• Ad Scheduling
      • Device targeting
      • Display Planner
      • Audience Interest
      • Similar audiences (similar to Lookalike audience in FB)
      • Demographic targeting
      • Remarketing (including dynamic)
      • Dynamic retargeting
    • Evaluating performance

 

AdWords Mobile Certification

Most Google searches are on mobile devices. That’s been true for nearly two years now. That means, in addition to the necessity for a mobile user-friendly website, you need to ensure your advertising is optimized for mobile.

While not everyone needs to increase mobile app downloads, businesses need to take advantage of mico-moments (I-Want-to-Know, I-Want-to-Go, I-Want-to-Do, and I-Want-to-Buy).

I recently earned Google’s AdWords Mobile Certification. The Mobile Advertising Exam covers these key topic areas:

  • Consumer behavior and the impact of mobile
  • Mobile trends
  • Changes in mobile decision making
  • Promoting an app
  • Driving calls
  • Increasing online or store sales
  • Building awareness
  • Best Practices
  • Mobile bidding and targeting
    • Mobile bid adjustment, keywords, targeting, flexible bidding (maximize clicks, target search page location, target outranking share, target CPA, enhanced CPC, target return on ad spend), and remarketing
  • Mobile ad details
    • Search network, display network, YouTube
    • Ad extensions
    • Ad formats
    • Mobile display
    • Interstitial/video
    • App promotion
    • App engagement
  • Measurement
    • Conversion actions (website sign ups/purchases, iOS and Android app downloads/actions, phone calls (from ads, calls to a forwarding number on website, and phone clicks on mobile site), and importing offline conversions

AdWords Video Certification

I recently took the time to put my skills and knowledge to the test and passed the AdWords Video Advertising exam.

The test, in combination with AdWords Fundamentals, leads to the AdWords Video Certification.

While I can’t share specifics, the test covers these broad areas (with a few specifics, to give you an idea of context). Some require basic math skills and general paid digital advertising knowledge.

Video

  • Benefits of advertising on YouTube
  • YouTube and audience engagement
  • TrueView in-stream ads (Technical details including when to use, how you’re charged, and where they appear)
  • Targeting options:
    • Keyword contextual targeting
    • Demographic
    • Topics
    • Affinity audiences
    • Custom affinity audiences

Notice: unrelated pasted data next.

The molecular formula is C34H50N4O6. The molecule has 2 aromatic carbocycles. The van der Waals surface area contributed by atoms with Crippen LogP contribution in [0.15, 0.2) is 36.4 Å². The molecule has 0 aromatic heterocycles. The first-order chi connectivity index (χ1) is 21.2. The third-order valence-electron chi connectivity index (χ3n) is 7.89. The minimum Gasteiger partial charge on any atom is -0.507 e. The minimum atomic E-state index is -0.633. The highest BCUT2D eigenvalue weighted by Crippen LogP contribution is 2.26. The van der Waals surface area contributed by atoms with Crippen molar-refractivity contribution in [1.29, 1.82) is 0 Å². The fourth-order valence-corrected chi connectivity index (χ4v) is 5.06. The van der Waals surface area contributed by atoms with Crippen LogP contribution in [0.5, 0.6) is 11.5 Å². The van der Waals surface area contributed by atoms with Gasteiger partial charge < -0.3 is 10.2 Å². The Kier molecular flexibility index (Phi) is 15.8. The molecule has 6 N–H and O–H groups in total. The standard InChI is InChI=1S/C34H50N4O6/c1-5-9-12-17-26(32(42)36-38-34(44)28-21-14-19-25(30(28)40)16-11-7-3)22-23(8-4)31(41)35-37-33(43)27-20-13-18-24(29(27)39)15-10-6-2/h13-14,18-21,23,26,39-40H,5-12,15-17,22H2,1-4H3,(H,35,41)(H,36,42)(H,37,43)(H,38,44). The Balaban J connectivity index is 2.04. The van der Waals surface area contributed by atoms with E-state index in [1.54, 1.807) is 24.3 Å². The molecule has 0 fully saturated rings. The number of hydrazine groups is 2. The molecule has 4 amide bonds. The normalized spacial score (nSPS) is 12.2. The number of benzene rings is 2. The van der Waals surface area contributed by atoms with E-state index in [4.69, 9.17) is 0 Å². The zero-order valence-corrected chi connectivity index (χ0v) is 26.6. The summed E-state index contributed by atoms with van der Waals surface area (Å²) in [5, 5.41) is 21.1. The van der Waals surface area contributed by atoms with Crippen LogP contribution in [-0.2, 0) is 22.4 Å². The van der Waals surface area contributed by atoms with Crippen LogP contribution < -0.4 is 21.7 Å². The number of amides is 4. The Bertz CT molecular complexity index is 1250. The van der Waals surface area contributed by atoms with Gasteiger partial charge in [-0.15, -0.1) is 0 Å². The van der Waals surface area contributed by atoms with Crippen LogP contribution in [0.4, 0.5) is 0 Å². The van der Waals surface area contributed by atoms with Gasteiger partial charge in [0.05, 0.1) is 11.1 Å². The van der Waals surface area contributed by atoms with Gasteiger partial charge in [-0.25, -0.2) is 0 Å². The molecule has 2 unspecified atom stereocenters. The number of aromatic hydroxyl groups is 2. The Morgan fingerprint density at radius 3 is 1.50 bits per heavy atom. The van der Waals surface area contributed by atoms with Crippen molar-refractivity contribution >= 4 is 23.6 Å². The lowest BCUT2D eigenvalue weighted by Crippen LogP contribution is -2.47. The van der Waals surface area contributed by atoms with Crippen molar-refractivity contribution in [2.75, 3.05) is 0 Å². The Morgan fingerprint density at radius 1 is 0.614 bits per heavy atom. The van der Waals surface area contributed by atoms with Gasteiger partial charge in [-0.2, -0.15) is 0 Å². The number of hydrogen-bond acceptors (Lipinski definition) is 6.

• In-market audiences
    • Placements
    • Video Remarketing
  • TrueView video campaigns
    • Video campaign type:
      • Supports TrueView video ad formats, CPV, and Target CPA bidding strategies
    • Benefits of TrueView video ads
      • TrueView in-stream ads
        • When to use
        • How does it work?
        • Where can the ads appear?
        • How will I be charged?
      • Trueview video discovery ads
        • When to use
        • How does it work?
        • Where can the ads appear?
        • How will I be charged?
  • Optimizing video campaigns
    • Making the most of CPV (cost-per-view)
    • Making the most of CTR
    • Narrowing targeting
    • Improving bidding
    • CTA Overlays
    • Best Practices for video ads
    • Measuring performance
      • Display ad mouseover
      • Display ad interactions
      • Video play per quartile
      • Tracking viewer conversions
    • Measuring brand awareness
      • Impressions
      • Engagement
      • Reach/Frequency
    • YouTube Analytics

Advanced AdWords Knowledge + Experience (LunaMetrics AdWords 201)

Information sharing as a general rule

As you may have noticed, I’ve started blogging again. I think it’s crucially important in a relatively collaborative field like higher ed. Nearly six years ago I reached out to Seth Odell (formerly of SNHU and UCLA, now at National University) when he was running Higher Ed Live and asked for advice and he answered on air that, in essence,

  • Starting out and getting your foot in the door in higher ed marketing is difficult
  • If you really want to excel, then (especially starting out) it needs to be more than a 9 am – 5 pm gig
    • You need to get out of work and learn as much as you can and connect with others in the community
    • Once you’re in, you’re in and people are open and supportive (via conference and other information sharing).

The implication of all that was, once you’re “in” and you have some knowledge or experience to share, that you should share it. Learning from Seth and others really inspired me to start working in the field so as soon as I could, I started to pay it forward. I presented about three years ago on some basic concepts related to Google Analytics (and at the time, I was shocked at the positive feedback from folks).

To the extent possible, I’ve given back in the form of answering questions I had along the way, like “What goes into a web/analytics report for higher ed?” and sharing the configuration of a basic admissions inquiry dashboard through the Google Analytics Solutions Gallery.

The limits of information-sharing: giving paid search advice to the competition

As I’ve progressed in my career, though, the ratio of “things I can share” to “things I know” has decreased in some areas. One of those areas is in regards to digital advertising. While there is an abundance of online resources and training available, given the direct competition for programs, on-campus, but especially for online degree programs which can compete nationwide for the same students, those in the know aren’t as open about sharing their lessons learned.

There are tools available to learn about what your competitors are doing. These include built-in tools like the Auction Insights report (which only shows how you’re stacking up to your competitors on keywords you’re already bidding on), Keyword Planner (which you can use to scrape your competitors’ websites for keyword ideas) and paid tools like SEMrush and SpyFu to essentially spy on what your competitors are doing in regards to PPC.